In the October 2013 issue of Tel Aviv: Journal of the Institute of Archaeology of Tel Aviv University palynologist (pollen researcher) Dafna Langgut and archaeologist Israel Finkelstein published "Climate and the Late Bronze Collapse: New Evidence from the Southern Levant." Using cores drilled from the Dead Sea, the researchers were able to study pollen counts an intervals of 40 years--the highest resolution yet in the region. From this evidence they were able to demonstate that a devastating drought from 1250 to 1100 BCE caused the collapse of civilization in the Southern Levant during the Late Bronze Age.
"A core drilled from the Sea of Galilee was subjected to high resolution pollen analysis for the Bronze and Iron Ages. The detailed pollen diagram (sample/~40 yrs) was used to reconstruct past climate changes and human impact on the vegetation of the Mediterranean zone of the southern Levant. The chronological framework is based on radiocarbon dating of short-lived terrestrial organic material. The results indicate that the driest event throughout the Bronze and Iron Ages occurred ~1250–1100 BCE—at the end of the Late Bronze Age. This arid phase was identified based on a significant decrease in Mediterranean tree values, denoting a reduction in precipitation and the shrinkage of the Mediterranean forest/maquis. The Late Bronze dry event was followed by dramatic recovery in the Iron I, evident in the increased percentages of both Mediterranean trees and cultivated olive trees.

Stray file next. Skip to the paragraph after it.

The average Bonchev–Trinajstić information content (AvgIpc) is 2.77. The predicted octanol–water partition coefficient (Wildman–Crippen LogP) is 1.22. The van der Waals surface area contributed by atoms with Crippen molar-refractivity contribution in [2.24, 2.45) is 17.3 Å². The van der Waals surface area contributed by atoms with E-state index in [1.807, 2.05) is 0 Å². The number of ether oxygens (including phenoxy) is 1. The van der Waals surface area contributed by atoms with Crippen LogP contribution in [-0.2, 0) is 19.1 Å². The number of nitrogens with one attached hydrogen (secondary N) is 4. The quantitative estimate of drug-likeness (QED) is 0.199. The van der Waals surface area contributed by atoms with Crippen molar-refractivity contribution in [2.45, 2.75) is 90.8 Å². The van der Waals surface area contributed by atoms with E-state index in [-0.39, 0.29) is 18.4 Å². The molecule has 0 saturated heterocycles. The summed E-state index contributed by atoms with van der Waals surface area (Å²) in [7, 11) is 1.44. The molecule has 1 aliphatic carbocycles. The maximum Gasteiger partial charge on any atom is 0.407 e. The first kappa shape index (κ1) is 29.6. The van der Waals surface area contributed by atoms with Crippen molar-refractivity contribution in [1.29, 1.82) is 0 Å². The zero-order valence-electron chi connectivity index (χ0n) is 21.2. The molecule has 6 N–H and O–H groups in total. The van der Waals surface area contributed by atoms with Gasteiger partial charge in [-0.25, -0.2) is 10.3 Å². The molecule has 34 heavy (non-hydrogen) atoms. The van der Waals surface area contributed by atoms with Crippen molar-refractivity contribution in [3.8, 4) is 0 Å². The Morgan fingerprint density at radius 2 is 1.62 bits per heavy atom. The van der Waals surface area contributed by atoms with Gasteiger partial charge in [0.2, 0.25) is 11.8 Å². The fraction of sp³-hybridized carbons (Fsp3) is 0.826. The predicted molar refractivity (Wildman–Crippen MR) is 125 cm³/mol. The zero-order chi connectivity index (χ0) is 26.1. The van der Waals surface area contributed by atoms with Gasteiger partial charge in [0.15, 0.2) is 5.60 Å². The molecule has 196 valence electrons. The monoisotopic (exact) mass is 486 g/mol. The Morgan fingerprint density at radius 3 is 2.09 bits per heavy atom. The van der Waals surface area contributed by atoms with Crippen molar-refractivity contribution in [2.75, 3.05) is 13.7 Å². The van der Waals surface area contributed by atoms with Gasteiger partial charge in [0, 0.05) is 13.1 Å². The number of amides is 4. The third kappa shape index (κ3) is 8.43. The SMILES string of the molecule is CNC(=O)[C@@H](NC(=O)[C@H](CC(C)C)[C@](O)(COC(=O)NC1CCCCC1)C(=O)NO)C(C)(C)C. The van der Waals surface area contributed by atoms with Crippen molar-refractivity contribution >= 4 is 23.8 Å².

"Archaeology indicates that the crisis in the eastern Mediterranean at the end of the Late Bronze Age took place during the same period—from the mid-13th century to ca. 1100 BCE. In the Levant the crisis years are represented by destruction of a large number of urban centres, shrinkage of other major sites, hoarding activities and changes in settlement patterns. Textual evidence from several places in the Ancient Near East attests to drought and famine starting in the mid-13th and continuing until the second half of the 12th century. All this helps to better understand the 'Crisis Years' in the eastern Mediterranean at the end of the Late Bronze Age and the quick settlement recovery in the Iron I, especially in the highlands of the Levant" (http://www.ingentaconnect.com/content/maney/tav/2013/00000040/00000002/art00002, accessed 10-22-2013).